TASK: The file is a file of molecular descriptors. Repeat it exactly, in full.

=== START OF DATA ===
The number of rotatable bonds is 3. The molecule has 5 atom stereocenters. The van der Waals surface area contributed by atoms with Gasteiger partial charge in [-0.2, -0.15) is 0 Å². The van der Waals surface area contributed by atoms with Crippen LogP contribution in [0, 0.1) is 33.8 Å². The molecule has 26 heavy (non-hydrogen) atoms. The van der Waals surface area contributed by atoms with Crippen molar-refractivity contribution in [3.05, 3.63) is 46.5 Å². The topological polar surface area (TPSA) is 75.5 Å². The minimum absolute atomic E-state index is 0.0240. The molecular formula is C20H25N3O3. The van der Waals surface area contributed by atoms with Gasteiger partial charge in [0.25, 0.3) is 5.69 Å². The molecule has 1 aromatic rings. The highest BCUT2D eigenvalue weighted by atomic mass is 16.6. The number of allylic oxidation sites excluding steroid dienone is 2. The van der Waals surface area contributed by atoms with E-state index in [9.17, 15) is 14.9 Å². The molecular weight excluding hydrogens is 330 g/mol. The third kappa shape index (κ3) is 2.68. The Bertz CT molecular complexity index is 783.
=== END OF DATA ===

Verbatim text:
The number of rotatable bonds is 3. The molecule has 5 atom stereocenters. The van der Waals surface area contributed by atoms with Gasteiger partial charge in [-0.2, -0.15) is 0 Å². The van der Waals surface area contributed by atoms with Crippen LogP contribution in [0, 0.1) is 33.8 Å². The molecule has 26 heavy (non-hydrogen) atoms. The van der Waals surface area contributed by atoms with Crippen molar-refractivity contribution in [3.05, 3.63) is 46.5 Å². The topological polar surface area (TPSA) is 75.5 Å². The minimum absolute atomic E-state index is 0.0240. The molecular formula is C20H25N3O3. The van der Waals surface area contributed by atoms with Gasteiger partial charge in [0.25, 0.3) is 5.69 Å². The molecule has 1 aromatic rings. The highest BCUT2D eigenvalue weighted by atomic mass is 16.6. The number of allylic oxidation sites excluding steroid dienone is 2. The van der Waals surface area contributed by atoms with E-state index in [9.17, 15) is 14.9 Å². The molecular weight excluding hydrogens is 330 g/mol. The third kappa shape index (κ3) is 2.68. The Bertz CT molecular complexity index is 783.